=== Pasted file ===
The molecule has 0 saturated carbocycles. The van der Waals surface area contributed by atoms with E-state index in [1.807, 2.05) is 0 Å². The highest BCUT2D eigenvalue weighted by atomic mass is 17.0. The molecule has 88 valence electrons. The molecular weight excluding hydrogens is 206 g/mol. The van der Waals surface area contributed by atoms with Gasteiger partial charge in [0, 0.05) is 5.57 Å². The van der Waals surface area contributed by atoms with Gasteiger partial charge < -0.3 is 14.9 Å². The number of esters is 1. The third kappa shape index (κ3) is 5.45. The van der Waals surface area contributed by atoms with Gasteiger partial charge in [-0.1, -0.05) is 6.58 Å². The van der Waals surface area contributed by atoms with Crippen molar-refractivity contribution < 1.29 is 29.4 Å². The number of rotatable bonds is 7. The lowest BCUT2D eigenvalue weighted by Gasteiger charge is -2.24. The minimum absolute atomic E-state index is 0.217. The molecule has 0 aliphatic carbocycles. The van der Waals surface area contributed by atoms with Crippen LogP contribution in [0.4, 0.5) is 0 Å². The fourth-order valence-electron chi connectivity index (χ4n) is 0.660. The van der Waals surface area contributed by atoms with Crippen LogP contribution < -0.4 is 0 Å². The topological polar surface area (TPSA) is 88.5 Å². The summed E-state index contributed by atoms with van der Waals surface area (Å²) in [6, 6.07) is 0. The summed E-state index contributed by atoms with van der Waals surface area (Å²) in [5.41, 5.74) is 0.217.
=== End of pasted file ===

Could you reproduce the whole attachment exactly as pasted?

The molecule has 0 saturated carbocycles. The van der Waals surface area contributed by atoms with E-state index in [1.807, 2.05) is 0 Å². The highest BCUT2D eigenvalue weighted by atomic mass is 17.0. The molecule has 88 valence electrons. The molecular weight excluding hydrogens is 206 g/mol. The van der Waals surface area contributed by atoms with Gasteiger partial charge in [0, 0.05) is 5.57 Å². The van der Waals surface area contributed by atoms with Gasteiger partial charge < -0.3 is 14.9 Å². The number of esters is 1. The third kappa shape index (κ3) is 5.45. The van der Waals surface area contributed by atoms with Gasteiger partial charge in [-0.1, -0.05) is 6.58 Å². The van der Waals surface area contributed by atoms with Crippen molar-refractivity contribution < 1.29 is 29.4 Å². The number of rotatable bonds is 7. The lowest BCUT2D eigenvalue weighted by Gasteiger charge is -2.24. The minimum absolute atomic E-state index is 0.217. The molecule has 0 aliphatic carbocycles. The van der Waals surface area contributed by atoms with Crippen LogP contribution in [0.4, 0.5) is 0 Å². The fourth-order valence-electron chi connectivity index (χ4n) is 0.660. The van der Waals surface area contributed by atoms with Crippen LogP contribution < -0.4 is 0 Å². The topological polar surface area (TPSA) is 88.5 Å². The summed E-state index contributed by atoms with van der Waals surface area (Å²) in [6, 6.07) is 0. The summed E-state index contributed by atoms with van der Waals surface area (Å²) in [5.41, 5.74) is 0.217.